I was introduced to the idea of using “beta readers” through the Northwest Independent Writers Association and Willamette Writers. Essentially, you request someone whose judgement you trust to read your manuscript and give you honest feedback about it. In a way, it’s a kind of informal editing, and usually it’s not something you pay for. Most often, it doesn’t look to format editing (punctuation, spelling, grammar), so much as developmental issues (Does the story work?). It helps when you focus your beta reader’s attention on specific questions, such as:
Is my story arc sound? Does it ring true? Did it hold your attention throughout or did it lag in places? Did it build as it should have? Was there a good hook at the beginning, a solid middle, and a satisfying ending?
Are there holes in the plot? Logical inconsistencies? Problems with time frames?
Are my characters believable? Do the descriptions of them work?
Do the conversations sound like the way people really talk?
Obviously, you’re asking a lot of your friend and she has to feel that you want honesty, not affirmations. Be prepared to have some wind let out of your sails. When your beta reader tells you that your favorite chapter is a dud, it can hurt.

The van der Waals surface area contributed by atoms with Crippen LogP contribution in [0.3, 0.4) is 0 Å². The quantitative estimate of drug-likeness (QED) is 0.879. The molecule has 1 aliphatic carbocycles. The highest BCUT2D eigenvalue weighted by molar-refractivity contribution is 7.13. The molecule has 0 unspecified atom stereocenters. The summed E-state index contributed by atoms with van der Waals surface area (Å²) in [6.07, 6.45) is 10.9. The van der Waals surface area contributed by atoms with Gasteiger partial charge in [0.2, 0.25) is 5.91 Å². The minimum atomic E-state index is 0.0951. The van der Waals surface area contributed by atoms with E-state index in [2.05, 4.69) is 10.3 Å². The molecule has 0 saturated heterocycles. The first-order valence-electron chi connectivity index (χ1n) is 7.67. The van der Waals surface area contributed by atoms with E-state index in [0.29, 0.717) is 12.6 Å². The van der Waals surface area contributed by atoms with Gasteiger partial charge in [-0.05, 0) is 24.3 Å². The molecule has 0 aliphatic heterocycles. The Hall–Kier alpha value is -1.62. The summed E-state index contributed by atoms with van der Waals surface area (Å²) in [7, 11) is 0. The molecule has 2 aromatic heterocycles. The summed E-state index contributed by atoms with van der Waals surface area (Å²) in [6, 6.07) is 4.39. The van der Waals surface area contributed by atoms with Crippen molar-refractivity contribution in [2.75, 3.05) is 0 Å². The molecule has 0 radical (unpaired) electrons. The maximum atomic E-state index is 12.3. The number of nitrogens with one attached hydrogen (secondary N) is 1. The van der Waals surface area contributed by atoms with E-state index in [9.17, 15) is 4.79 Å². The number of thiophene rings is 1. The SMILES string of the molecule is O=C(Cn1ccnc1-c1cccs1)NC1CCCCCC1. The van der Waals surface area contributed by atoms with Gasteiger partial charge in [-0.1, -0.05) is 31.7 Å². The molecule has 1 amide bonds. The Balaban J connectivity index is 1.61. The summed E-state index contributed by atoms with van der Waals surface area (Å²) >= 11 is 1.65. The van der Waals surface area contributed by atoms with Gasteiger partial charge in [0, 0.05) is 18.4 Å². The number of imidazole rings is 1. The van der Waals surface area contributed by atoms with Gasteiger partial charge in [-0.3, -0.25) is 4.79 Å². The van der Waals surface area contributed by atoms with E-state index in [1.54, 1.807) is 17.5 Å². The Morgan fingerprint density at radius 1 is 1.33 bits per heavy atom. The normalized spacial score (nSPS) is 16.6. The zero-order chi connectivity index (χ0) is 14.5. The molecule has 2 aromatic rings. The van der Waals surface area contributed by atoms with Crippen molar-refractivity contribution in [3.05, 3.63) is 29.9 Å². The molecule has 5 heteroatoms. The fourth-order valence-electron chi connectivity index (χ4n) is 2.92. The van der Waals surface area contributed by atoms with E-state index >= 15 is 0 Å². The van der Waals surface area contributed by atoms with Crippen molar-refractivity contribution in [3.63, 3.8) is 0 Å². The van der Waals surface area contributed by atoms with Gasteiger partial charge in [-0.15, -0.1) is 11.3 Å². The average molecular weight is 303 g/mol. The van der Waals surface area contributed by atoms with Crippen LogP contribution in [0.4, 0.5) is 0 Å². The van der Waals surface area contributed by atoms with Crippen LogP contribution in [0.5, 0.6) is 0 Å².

So be kind to your beta reader. Don’t hand him a first draft. Hand him a second draft, after you have already spent time reworking and polishing your manuscript.
Do you believe everything a beta reader tells you? Obviously not, but beware of “the forest for the trees syndrome.” You may be too close to your “baby” to really make an accurate assessment. Your beta reader came in from the cold, refreshed, without preconceptions, without all the internal dialogue that’s been keeping you up at night. Listen to her. Take her opinions seriously. The success of your book may depend upon it.
In the end, all my colleagues recommend hiring a professional editor for the final product. That can be very expensive, but I have yet to hear anyone tell me it wasn’t worth it.